A tubular tyre, on the other hand, has no bead core because it is glued to the rim, rather than fixed in a rim hook or recess. Instead, the carcass and compound of the tyre is stitched to form an enclosed system around a specific tube, including a valve, which is then glued to the tubular-specific rim.
When building clinchers or tubeless tyres, the rubberised cotton or nylon is folded around the beads, with the central area housing anti-puncture material if it’s to be used. A rubber compound strip is then added. The tyre is then cooked in a sized mould – the ‘vulcanisation’ process – which gives the rubber its qualities for use and dictates the final shape/pattern etc.
Building a tubular is more labour-intensive – hence the added cost – in part thanks to the lack of bead.
Textile threads are spun by looms around a drum, before a latex-based resin is added as the drum heats and cures the resulting fabric. It’s then cut to size, a tube is laid on top and stitched inside and a stitched casing finishes the seal. The tyre then has layers of protective latex coatings added to it, with a layer of glue on top to which the tape is applied. And that’s just the casing.
You then need to layer up the rubber compound, complete with puncture protection belt, before a moulded press heats the rubber to form the tread. Finally, the two parts are glued together.
What about puncture protection?
As explained above, during the build process, materials can be added on top of the basic casing fabric before the tread layer is added, thus giving extra protection.
“For Continental road tyres, materials like Vectran and Duraskin are very popular for puncture protection,” says Childs. Other brands have their own names and constructions for these layers, including Michelin’s Amarid+, Schwalbe’s GreenGuard, Vittoria’s PRB and Specialized’s Armadillo technology, to name a few. “Tyres with these layers therefore tend to cost a little extra,” Childs adds.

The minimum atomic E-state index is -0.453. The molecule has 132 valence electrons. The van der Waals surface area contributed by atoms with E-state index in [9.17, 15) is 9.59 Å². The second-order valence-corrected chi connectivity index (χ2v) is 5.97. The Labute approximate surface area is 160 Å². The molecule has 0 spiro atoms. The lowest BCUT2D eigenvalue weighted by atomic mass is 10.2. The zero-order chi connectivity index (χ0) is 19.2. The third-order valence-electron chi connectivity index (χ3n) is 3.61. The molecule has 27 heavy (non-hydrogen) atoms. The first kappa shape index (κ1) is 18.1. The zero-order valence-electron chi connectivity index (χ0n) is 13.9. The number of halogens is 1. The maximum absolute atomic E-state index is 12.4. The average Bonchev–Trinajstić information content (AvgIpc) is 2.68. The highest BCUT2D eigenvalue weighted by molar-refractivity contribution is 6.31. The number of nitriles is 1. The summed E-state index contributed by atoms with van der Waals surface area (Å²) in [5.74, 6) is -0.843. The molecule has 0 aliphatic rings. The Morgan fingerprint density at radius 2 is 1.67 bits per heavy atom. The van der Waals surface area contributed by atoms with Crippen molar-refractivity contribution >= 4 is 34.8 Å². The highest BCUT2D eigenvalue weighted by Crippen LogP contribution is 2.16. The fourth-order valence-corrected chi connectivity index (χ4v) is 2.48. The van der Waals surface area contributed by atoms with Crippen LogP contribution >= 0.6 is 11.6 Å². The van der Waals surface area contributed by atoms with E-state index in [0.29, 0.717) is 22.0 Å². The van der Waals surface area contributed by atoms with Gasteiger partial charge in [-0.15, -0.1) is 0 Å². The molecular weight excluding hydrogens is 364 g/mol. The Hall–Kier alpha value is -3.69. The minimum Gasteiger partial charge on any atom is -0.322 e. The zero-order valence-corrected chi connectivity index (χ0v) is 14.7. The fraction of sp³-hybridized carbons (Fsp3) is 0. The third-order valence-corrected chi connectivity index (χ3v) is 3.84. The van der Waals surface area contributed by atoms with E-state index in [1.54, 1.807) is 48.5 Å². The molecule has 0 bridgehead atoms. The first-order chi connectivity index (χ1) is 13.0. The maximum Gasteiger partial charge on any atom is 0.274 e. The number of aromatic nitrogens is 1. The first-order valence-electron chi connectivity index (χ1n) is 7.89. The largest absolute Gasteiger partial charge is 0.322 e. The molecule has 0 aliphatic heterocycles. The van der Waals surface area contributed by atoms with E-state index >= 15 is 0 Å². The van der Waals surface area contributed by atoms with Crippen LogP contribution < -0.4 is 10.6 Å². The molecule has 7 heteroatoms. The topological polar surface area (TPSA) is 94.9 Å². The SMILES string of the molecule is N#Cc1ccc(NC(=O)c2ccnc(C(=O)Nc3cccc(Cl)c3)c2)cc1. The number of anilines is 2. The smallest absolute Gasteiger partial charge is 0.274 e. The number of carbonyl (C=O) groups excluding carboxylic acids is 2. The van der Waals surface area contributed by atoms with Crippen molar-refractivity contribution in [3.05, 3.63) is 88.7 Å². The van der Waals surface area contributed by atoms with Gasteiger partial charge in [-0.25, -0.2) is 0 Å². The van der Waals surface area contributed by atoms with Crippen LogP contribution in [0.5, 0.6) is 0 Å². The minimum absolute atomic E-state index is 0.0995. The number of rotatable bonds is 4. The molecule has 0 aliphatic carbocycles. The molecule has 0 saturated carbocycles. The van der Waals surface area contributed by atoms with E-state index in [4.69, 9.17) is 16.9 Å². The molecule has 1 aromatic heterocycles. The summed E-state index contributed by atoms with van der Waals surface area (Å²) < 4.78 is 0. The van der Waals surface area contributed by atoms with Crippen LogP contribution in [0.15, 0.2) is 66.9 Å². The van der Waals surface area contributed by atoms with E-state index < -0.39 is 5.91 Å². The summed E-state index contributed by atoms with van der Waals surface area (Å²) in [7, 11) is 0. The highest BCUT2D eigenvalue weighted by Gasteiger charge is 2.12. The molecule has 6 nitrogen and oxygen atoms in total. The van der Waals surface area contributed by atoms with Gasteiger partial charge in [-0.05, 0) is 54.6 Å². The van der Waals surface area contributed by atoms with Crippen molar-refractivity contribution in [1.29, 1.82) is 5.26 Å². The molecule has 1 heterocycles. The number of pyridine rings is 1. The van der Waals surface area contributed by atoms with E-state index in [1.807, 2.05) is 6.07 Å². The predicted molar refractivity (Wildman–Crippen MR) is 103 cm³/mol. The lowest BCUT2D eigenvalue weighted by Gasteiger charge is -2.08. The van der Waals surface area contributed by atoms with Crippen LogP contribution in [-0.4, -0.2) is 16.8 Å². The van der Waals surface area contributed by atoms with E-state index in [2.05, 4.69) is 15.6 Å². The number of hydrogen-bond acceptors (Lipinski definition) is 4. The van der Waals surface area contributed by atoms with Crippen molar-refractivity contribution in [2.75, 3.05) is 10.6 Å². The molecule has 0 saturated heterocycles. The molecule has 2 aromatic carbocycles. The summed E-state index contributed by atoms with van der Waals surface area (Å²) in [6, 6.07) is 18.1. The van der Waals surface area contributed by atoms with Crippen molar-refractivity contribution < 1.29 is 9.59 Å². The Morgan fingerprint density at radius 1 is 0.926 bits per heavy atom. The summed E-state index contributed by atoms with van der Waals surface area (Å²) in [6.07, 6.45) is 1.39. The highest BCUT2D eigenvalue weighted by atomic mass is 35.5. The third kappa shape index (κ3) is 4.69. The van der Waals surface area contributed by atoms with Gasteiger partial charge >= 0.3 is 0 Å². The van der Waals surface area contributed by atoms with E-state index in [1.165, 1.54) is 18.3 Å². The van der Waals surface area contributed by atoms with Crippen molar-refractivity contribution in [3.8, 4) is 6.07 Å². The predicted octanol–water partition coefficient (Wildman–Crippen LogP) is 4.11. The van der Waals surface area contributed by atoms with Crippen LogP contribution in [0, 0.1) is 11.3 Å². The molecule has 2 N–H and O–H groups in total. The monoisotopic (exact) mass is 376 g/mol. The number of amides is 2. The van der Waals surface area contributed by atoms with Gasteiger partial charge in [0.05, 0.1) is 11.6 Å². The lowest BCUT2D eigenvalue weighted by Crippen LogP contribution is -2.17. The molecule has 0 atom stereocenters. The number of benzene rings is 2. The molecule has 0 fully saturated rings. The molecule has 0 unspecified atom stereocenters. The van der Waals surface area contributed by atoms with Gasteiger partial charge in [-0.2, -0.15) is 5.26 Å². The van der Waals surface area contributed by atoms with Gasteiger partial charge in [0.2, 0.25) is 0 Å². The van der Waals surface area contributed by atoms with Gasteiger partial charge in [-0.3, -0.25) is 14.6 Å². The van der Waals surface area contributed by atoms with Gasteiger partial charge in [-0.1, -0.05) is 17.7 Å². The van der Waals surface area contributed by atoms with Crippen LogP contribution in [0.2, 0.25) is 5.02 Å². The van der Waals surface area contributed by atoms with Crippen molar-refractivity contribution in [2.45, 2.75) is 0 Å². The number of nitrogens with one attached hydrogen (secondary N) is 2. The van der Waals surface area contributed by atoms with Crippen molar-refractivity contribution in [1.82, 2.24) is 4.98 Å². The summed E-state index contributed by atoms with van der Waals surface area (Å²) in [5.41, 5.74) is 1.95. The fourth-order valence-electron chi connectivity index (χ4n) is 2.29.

What else effects the performance of a tyre?
The density of the carcass fabric is crucial here and is expressed in EPI (Ends Per Inch) or TPI (Threads Per Inch). Bicycle tires can have a huge range of EPI ratings, including 20, 24, 37, 50, 67 and 127 EPI, with larger numbers typical for TPI counts.
“In principle, the more close-meshed a carcass is woven, the higher the quality of the tyre,” Taylor says. “A dense carcass is important for low rolling resistance and good riding properties. At the same time, puncture protection increases, because carcasses with a high strand density are difficult to puncture through.”
However, he also points out that this does not apply to the extremely fine 127 EPI carcasses, because each strand is ‘sheer and therefore quite vulnerable’. He continues that the best compromise for low weight and rolling resistance is around 67 EPI.
There’s also a note of caution, as Taylor warns about misleading EPI ratings: “Often the number of strands of all carcass layers are added together. If a manufacturer indicates a 200 EPI, this has probably come from three layers (three ply) of 67 EPI each underneath the tread. With all EPI numbers above 150, it should be assumed that the figures have been calculated by adding up the strands in all layers.”
Of course, the rubber compound is also vital when it comes to performance, though the makeups and techniques used to arrive at the finished products are a closely-guarded secret for manufacturers.
“Tyres should have various properties that are to some extent contradictory: low rolling resistance, good adhesion, low abrasion, long durability, and so on,” says Taylor. “Good adhesion implies that the tyre must ‘absorb’ a lot of energy while low rolling resistance requires a rubber compound with low energy ‘consumption’.”
As a result, many tyre manufacturers use a double or triple compound construction, whereby specific rubber compounds are used in various areas of the tread, to best suit the demands of that part of the tyre, be it offering additional cornering grip, lowering rolling resistance or improving durability.